If you aim to lower A1c levels quickly without medication, you should proceed with caution – especially if you are already a diagnosed diabetic. If you have diabetes or prediabetes, be sure to get the green light from your doctor to start alternative remedies.
Never stop taking already prescribed medication that helps manage your blood sugar. This could be dangerous, causing sudden sugar lows or even messing with your diabetes management. Pregnant women with gestational diabetes, previously diagnosed as being diabetic, or at risk must be especially careful.
|↑1||Hemoglobin A1C. UCSF Children’s Hospital.|
|↑2||A1C. U.S. National Library of Medicine.|
|↑3, ↑4||The A1C Test & Diabetes. The National Institute of Diabetes and Digestive and Kidney Diseases.|
|↑5||Getting Active. American Diabetes Association.|
|↑6||Aerobic Activity. American Diabetes Association.|
|↑7||Diabetes Superfoods. American Diabetes Association.|
|↑8||Crawford, Paul. “Effectiveness of cinnamon for lowering hemoglobin A1C in patients with type 2 diabetes: a randomized, controlled trial.” The Journal of the American Board of Family Medicine 22, no. 5 (2009): 507-512.|
|↑9||McCrory, Megan A., Bruce R. Hamaker, Jennifer C. Lovejoy, and Petra E. Eichelsdoerfer. “Pulse consumption, satiety, and weight management.” Advances in Nutrition: An International Review Journal 1, no. 1 (2010): 17-30.|
|↑10||Weight Loss. American Diabetes Association.|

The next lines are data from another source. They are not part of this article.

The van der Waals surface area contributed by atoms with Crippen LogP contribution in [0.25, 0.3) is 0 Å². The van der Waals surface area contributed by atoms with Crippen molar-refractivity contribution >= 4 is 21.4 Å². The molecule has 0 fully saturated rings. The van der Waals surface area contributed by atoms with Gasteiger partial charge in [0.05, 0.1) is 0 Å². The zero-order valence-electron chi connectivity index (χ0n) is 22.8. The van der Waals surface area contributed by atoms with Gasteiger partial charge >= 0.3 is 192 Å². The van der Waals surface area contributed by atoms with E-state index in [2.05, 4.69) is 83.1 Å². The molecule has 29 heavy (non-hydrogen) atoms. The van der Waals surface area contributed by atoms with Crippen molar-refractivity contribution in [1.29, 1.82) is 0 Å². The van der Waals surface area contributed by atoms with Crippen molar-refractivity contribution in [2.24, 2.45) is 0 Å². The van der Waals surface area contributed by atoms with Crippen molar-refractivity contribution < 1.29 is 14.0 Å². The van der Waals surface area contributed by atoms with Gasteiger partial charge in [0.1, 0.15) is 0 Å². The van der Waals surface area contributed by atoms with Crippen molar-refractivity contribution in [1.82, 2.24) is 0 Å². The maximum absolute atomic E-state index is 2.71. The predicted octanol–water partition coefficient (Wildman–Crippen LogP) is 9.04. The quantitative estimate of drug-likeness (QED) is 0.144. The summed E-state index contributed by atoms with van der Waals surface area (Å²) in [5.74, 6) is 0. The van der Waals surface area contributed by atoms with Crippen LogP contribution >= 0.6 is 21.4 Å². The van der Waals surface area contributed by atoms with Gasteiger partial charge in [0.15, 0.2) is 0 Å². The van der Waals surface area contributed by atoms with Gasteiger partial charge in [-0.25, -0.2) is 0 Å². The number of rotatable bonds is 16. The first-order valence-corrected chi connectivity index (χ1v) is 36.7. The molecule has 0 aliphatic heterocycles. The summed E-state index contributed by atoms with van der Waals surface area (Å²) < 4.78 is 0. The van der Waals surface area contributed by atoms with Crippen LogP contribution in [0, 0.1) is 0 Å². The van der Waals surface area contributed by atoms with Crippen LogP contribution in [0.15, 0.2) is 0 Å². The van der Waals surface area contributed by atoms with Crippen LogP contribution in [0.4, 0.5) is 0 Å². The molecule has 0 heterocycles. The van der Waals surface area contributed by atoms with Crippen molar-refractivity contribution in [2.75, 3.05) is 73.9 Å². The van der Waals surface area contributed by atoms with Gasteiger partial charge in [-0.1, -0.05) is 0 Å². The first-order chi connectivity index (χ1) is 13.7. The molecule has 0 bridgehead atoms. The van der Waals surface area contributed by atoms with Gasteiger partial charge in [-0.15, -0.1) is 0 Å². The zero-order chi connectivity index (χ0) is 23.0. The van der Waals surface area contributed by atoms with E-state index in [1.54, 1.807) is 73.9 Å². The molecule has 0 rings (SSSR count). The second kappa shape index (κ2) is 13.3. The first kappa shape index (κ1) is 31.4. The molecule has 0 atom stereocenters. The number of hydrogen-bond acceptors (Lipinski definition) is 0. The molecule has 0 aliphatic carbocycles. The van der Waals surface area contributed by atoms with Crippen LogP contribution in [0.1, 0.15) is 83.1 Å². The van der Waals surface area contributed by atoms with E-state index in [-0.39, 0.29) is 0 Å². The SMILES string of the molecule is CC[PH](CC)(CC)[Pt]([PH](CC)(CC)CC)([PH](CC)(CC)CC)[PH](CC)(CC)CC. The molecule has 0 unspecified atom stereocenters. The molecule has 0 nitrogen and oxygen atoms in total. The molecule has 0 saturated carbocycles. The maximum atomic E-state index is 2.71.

|↑11||Fazel Nabavi, Seyed, Raman Thiagarajan, Luca Rastrelli, Maria Daglia, Eduardo Sobarzo-Sanchez, Heshmatollah Alinezhad, and Seyed Mohammad Nabavi. “Curcumin: a natural product for diabetes and its complications.” Current topics in medicinal chemistry 15, no. 23 (2015): 2445-2455.|
|↑12||Na, Li‐Xin, Ying Li, Hong‐Zhi Pan, Xian‐Li Zhou, Dian‐Jun Sun, Man Meng, Xiao‐Xia Li, and Chang‐Hao Sun. “Curcuminoids exert glucose‐lowering effect in type 2 diabetes by decreasing serum free fatty acids: a double‐blind, placebo‐controlled trial.” Molecular nutrition & food research 57, no. 9 (2013): 1569-1577.|
|↑13||Johnston, Carol S., Andrea M. White, and Shannon M. Kent. “Preliminary evidence that regular vinegar ingestion favorably influences hemoglobin A1c values in individuals with type 2 diabetes mellitus.” Diabetes research and clinical practice 84, no. 2 (2009): e15-e17.|
|↑14||Pan, An, Jianqin Sun, Yanqiu Chen, Xingwang Ye, Huaixing Li, Zhijie Yu, Yanfang Wang et al. “Effects of a flaxseed-derived lignan supplement in type 2 diabetic patients: a randomized, double-blind, cross-over trial.” PLoS One2, no. 11 (2007): e1148.|
|↑15||Ellulu, Mohammed S., Asmah Rahmat, Ismail Patimah, Huzwah Khaza’ai, and Yehia Abed. “Effect of vitamin C on inflammation and metabolic markers in hypertensive and/or diabetic obese adults: a randomized controlled trial.” Drug design, development and therapy 9 (2015): 3405.|
|↑16||Nikooyeh, Bahareh, Tirang R. Neyestani, Maryamosadat Farvid, Hamid Alavi-Majd, Anahita Houshiarrad, Ali Kalayi, Nastaran Shariatzadeh et al. “Daily consumption of vitamin D–or vitamin D+ calcium–fortified yogurt drink improved glycemic control in patients with type 2 diabetes: a randomized clinical trial.” The American journal of clinical nutrition 93, no. 4 (2011): 764-771.|
|↑17||Ejtahed, Hanie S., Javad Mohtadi-Nia, Aziz Homayouni-Rad, Mitra Niafar, Mohammad Asghari-Jafarabadi, and Vahid Mofid. “Probiotic yogurt improves antioxidant status in type 2 diabetic patients.” Nutrition 28, no. 5 (2012): 539-543.|
|↑18||Parham, Mahmoud, Saeide Heidari, Ashraf Khorramirad, Mohammad Hozoori, Fatemeh Hosseinzadeh, Lida Bakhtyari, and Jamshid Vafaeimanesh. “Effects of pistachio nut supplementation on blood glucose in patients with type 2 diabetes: a randomized crossover trial.” Rev Diabet Stud11, no. 2 (2014): 190-196.|